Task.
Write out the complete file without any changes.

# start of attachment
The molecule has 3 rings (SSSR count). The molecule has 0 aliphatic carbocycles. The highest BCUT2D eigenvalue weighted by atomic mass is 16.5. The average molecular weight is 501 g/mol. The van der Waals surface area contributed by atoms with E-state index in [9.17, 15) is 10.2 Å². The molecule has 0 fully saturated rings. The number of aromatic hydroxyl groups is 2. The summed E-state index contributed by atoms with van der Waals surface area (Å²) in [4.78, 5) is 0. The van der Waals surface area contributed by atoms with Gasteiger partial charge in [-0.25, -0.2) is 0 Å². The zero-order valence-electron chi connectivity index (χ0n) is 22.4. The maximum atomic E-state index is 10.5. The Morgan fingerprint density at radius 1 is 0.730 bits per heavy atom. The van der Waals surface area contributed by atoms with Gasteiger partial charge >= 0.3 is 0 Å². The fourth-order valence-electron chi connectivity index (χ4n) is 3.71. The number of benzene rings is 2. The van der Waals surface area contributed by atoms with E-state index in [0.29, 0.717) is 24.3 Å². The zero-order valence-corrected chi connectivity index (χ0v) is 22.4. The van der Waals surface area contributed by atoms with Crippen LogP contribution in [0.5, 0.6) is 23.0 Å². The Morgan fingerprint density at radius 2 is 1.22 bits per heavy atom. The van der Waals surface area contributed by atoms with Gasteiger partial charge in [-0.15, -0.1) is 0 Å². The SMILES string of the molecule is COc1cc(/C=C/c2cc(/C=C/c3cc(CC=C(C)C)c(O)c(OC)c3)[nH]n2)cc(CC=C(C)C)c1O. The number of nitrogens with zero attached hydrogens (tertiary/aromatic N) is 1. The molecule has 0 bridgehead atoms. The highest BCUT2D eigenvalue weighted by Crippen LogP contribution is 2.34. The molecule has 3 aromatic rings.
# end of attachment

The molecule has 3 rings (SSSR count). The molecule has 0 aliphatic carbocycles. The highest BCUT2D eigenvalue weighted by atomic mass is 16.5. The average molecular weight is 501 g/mol. The van der Waals surface area contributed by atoms with E-state index in [9.17, 15) is 10.2 Å². The molecule has 0 fully saturated rings. The number of aromatic hydroxyl groups is 2. The summed E-state index contributed by atoms with van der Waals surface area (Å²) in [4.78, 5) is 0. The van der Waals surface area contributed by atoms with Gasteiger partial charge in [-0.25, -0.2) is 0 Å². The zero-order valence-electron chi connectivity index (χ0n) is 22.4. The maximum atomic E-state index is 10.5. The Morgan fingerprint density at radius 1 is 0.730 bits per heavy atom. The van der Waals surface area contributed by atoms with Gasteiger partial charge >= 0.3 is 0 Å². The fourth-order valence-electron chi connectivity index (χ4n) is 3.71. The number of benzene rings is 2. The van der Waals surface area contributed by atoms with E-state index in [0.29, 0.717) is 24.3 Å². The zero-order valence-corrected chi connectivity index (χ0v) is 22.4. The van der Waals surface area contributed by atoms with Crippen LogP contribution in [0.5, 0.6) is 23.0 Å². The Morgan fingerprint density at radius 2 is 1.22 bits per heavy atom. The van der Waals surface area contributed by atoms with Gasteiger partial charge in [-0.15, -0.1) is 0 Å². The SMILES string of the molecule is COc1cc(/C=C/c2cc(/C=C/c3cc(CC=C(C)C)c(O)c(OC)c3)[nH]n2)cc(CC=C(C)C)c1O. The number of nitrogens with zero attached hydrogens (tertiary/aromatic N) is 1. The molecule has 0 bridgehead atoms. The highest BCUT2D eigenvalue weighted by Crippen LogP contribution is 2.34. The molecule has 3 aromatic rings.